Marriage is an incredibly exciting time in your life – you are embarking on a new journey with your spouse at your side. What used to be “mine” is now “ours” and for better or for worse – this includes student loans.
Finances, but more specifically student loans, can be very difficult to talk about with your soon-to-be, or recently married, spouse. However, it is incredibly important to understand the impact that marriage has on student loans so neither of you are taken by surprise if your student loan payment drastically increases.
Here are 3 common situations and some high-level points you should know.
If one spouse has public student loans
Public loans have the name “Direct” or “FFEL” in the loan title. You can see all of your student loans by logging into NSLDS which contains all of your public student loan information.
It is important to understand what your loan status is – the most common loan statuses are:
- Deferment: Most commonly when you are still in school or in a graduate fellowship
- In Grace: The 6-month period after you graduate before loan payments start
- Repayment: You are paying off loans, likely through a standard repayment or income-based repayment plan
Marriage impacts student loans that are on an income-based repayment (IBR) plan. These plans calculate your payment by multiplying your income (after a state-specific poverty line deduction) by a certain percentage (most commonly 10%). These are usually the best plans for borrowers because the payments are designed to better fit your income level. The IBR payments (except for Revised Pay As You Earn or REPAYE) are capped at the payment amount for the standard 10 year repayment plan. In other words, your IBR payments (except for REPAYE) won’t pay off your loans any faster than 10 years.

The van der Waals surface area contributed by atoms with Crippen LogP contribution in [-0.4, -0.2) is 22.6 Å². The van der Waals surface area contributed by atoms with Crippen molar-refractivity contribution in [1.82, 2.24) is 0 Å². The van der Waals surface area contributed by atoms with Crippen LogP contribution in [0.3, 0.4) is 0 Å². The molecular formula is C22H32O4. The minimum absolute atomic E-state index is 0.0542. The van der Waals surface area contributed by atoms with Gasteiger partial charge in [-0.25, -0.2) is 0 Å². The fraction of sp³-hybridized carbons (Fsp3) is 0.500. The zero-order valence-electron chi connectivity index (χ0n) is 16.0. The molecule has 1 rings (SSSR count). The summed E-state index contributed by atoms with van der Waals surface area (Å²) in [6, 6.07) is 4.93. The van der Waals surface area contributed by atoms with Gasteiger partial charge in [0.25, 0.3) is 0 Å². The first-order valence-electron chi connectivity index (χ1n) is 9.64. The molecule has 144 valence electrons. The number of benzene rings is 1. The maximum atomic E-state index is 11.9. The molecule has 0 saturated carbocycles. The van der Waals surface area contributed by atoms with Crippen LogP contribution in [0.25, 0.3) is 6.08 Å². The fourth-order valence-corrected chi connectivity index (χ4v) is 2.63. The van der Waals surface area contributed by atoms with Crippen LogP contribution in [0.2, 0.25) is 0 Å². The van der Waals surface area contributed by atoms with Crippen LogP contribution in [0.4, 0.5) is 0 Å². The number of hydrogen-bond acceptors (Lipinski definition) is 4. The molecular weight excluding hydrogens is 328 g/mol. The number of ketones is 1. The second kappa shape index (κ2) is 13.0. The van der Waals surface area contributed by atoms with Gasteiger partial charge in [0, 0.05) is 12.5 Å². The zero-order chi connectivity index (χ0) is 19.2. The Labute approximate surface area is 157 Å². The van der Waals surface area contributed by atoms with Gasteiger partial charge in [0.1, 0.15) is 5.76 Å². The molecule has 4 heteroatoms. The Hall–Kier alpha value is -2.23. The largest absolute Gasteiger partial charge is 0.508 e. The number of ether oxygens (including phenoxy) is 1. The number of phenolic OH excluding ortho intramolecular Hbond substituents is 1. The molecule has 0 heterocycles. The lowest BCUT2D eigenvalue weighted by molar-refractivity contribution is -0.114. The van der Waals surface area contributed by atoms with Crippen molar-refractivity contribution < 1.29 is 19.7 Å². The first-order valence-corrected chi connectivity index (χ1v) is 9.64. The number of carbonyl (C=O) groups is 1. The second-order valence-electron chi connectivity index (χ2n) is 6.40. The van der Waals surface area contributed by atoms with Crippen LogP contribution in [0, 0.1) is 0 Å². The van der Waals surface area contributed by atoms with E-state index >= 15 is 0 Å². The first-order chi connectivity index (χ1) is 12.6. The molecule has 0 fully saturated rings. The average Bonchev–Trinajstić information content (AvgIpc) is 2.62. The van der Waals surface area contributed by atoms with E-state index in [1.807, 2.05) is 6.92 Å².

However, once you marry, it is likely that your spouse’s income will now be included in your student loan payment calculation. Let’s say Arya (shout out to GOT fans) has $250,000 of student loans and earns $100,000/year. Before she is married, her student loan payment are likely around $683/month.
Let’s assume that she marries Gendry (we all wanted this) who also earns $100,000/year and they file taxes jointly (which is most common). Arya’s monthly student loan payment will now balloon from $683/month to $1,467/month; a 115% increase. This is called the “marriage penalty” with regard to student loans.
However, there are ways to avoid this. As long as you are not on REPAYE, you can file taxes separately, which excludes the other spouse’s income. It may come at a small cost of paying a bit more in taxes to the government, but you should weigh that vs. the massive increase in student loan payments you are now required to make. This is a strategy that I shared in this CNBC article.
If both spouses have public student loans
It gets really complicated when both spouses have student loans that are on an income-based repayment plan. Each spouse needs to first evaluate their own student loan payment strategy and then consider how marriage affects it.